TOKYO -- Japan has instructed the maker of Crocs to alter the design of the footwear after complaints that the feet of children wearing the colourful plastic clogs have been injured on escalators.
Japan's trade ministry said yesterday it issued the warning after receiving 65 complaints about Crocs getting stuck in escalators between June and November last year. Most of the cases involved small children.
Similar complaints have come from the United States, where Crocs has its headquarters in Niwot, about 48 kilometres north of Denver.
The Washington Metro – one of the largest subway systems in the U.S. – has even posted ads warning about such shoes on its moving stairways. The ads feature a photo of a crocodile, the company logo, although the signs do not mention Crocs by name.
There are reports from Singapore to Virginia of instances in which children's toe nails, and even toes, have been torn off while wearing Crocs-style shoes on escalators.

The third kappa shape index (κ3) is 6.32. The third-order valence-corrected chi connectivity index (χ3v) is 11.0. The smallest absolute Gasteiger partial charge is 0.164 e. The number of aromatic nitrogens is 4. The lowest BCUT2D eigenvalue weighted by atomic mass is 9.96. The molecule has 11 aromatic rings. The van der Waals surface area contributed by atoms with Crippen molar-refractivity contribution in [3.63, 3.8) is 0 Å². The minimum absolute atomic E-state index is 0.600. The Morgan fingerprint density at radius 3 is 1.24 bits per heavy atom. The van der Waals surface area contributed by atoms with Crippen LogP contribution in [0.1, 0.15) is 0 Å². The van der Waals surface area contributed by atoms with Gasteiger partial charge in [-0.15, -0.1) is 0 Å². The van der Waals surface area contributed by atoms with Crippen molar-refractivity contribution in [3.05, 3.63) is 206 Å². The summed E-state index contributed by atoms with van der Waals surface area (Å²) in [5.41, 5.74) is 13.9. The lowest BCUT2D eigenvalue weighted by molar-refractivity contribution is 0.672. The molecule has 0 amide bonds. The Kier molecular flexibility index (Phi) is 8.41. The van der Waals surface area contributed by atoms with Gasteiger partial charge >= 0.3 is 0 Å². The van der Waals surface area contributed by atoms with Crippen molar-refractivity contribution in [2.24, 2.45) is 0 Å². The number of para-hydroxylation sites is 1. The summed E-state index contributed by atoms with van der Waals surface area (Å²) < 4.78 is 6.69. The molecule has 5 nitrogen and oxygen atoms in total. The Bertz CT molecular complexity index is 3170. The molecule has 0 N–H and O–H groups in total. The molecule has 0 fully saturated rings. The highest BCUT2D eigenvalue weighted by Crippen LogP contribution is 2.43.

In Singapore, the big toe of a 2-year-old girl wearing rubber clogs – it's unclear what brand – was completely ripped off in an escalator accident last year, according to local media reports.
At the Atlanta airport, a 3-year-old boy wearing Crocs suffered a deep gash across the top of his toes in June, one of at least seven shoe entrapments at the airport last year; all but two of them involved Crocs, airport officials said in September.
Crocs Inc. in Colorado was reviewing the report from Japan yesterday. About 3.9 million pairs of Crocs footwear were sold in Japan last year, the ministry said.